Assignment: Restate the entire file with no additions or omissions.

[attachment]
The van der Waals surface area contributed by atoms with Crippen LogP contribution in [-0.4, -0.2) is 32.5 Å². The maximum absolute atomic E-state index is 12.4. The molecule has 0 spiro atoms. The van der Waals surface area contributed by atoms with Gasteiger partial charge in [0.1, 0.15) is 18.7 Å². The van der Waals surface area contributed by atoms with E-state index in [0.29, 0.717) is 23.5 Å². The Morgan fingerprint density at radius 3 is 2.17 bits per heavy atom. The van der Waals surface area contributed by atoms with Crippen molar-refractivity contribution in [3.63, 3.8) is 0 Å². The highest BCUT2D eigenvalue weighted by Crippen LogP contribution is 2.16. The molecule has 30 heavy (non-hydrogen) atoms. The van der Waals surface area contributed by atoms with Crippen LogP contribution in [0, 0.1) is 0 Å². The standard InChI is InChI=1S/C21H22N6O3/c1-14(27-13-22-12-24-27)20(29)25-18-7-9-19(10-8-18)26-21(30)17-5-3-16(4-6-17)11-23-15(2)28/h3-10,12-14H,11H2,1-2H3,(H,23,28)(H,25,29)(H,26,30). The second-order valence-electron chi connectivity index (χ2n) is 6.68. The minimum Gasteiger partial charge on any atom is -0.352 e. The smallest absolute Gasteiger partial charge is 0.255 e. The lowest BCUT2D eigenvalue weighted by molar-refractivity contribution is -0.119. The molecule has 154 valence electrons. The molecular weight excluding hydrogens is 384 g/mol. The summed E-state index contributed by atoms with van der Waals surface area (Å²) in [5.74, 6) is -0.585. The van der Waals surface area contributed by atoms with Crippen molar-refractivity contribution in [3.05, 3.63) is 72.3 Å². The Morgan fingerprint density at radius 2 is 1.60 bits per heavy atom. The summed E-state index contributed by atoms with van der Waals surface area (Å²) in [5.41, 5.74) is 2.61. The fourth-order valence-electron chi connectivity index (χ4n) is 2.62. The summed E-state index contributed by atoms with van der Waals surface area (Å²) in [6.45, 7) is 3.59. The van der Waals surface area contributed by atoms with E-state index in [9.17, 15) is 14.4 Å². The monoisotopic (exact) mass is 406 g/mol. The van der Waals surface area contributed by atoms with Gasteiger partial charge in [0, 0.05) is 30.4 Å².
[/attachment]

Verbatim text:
The van der Waals surface area contributed by atoms with Crippen LogP contribution in [-0.4, -0.2) is 32.5 Å². The maximum absolute atomic E-state index is 12.4. The molecule has 0 spiro atoms. The van der Waals surface area contributed by atoms with Gasteiger partial charge in [0.1, 0.15) is 18.7 Å². The van der Waals surface area contributed by atoms with E-state index in [0.29, 0.717) is 23.5 Å². The Morgan fingerprint density at radius 3 is 2.17 bits per heavy atom. The van der Waals surface area contributed by atoms with Crippen molar-refractivity contribution in [3.63, 3.8) is 0 Å². The highest BCUT2D eigenvalue weighted by Crippen LogP contribution is 2.16. The molecule has 30 heavy (non-hydrogen) atoms. The van der Waals surface area contributed by atoms with Crippen LogP contribution in [0, 0.1) is 0 Å². The standard InChI is InChI=1S/C21H22N6O3/c1-14(27-13-22-12-24-27)20(29)25-18-7-9-19(10-8-18)26-21(30)17-5-3-16(4-6-17)11-23-15(2)28/h3-10,12-14H,11H2,1-2H3,(H,23,28)(H,25,29)(H,26,30). The second-order valence-electron chi connectivity index (χ2n) is 6.68. The minimum Gasteiger partial charge on any atom is -0.352 e. The smallest absolute Gasteiger partial charge is 0.255 e. The lowest BCUT2D eigenvalue weighted by molar-refractivity contribution is -0.119. The molecule has 154 valence electrons. The molecular weight excluding hydrogens is 384 g/mol. The summed E-state index contributed by atoms with van der Waals surface area (Å²) in [5.74, 6) is -0.585. The van der Waals surface area contributed by atoms with Crippen molar-refractivity contribution in [3.05, 3.63) is 72.3 Å². The Morgan fingerprint density at radius 2 is 1.60 bits per heavy atom. The summed E-state index contributed by atoms with van der Waals surface area (Å²) in [5.41, 5.74) is 2.61. The fourth-order valence-electron chi connectivity index (χ4n) is 2.62. The summed E-state index contributed by atoms with van der Waals surface area (Å²) in [6.45, 7) is 3.59. The van der Waals surface area contributed by atoms with E-state index in [9.17, 15) is 14.4 Å². The monoisotopic (exact) mass is 406 g/mol. The van der Waals surface area contributed by atoms with Gasteiger partial charge in [0, 0.05) is 30.4 Å².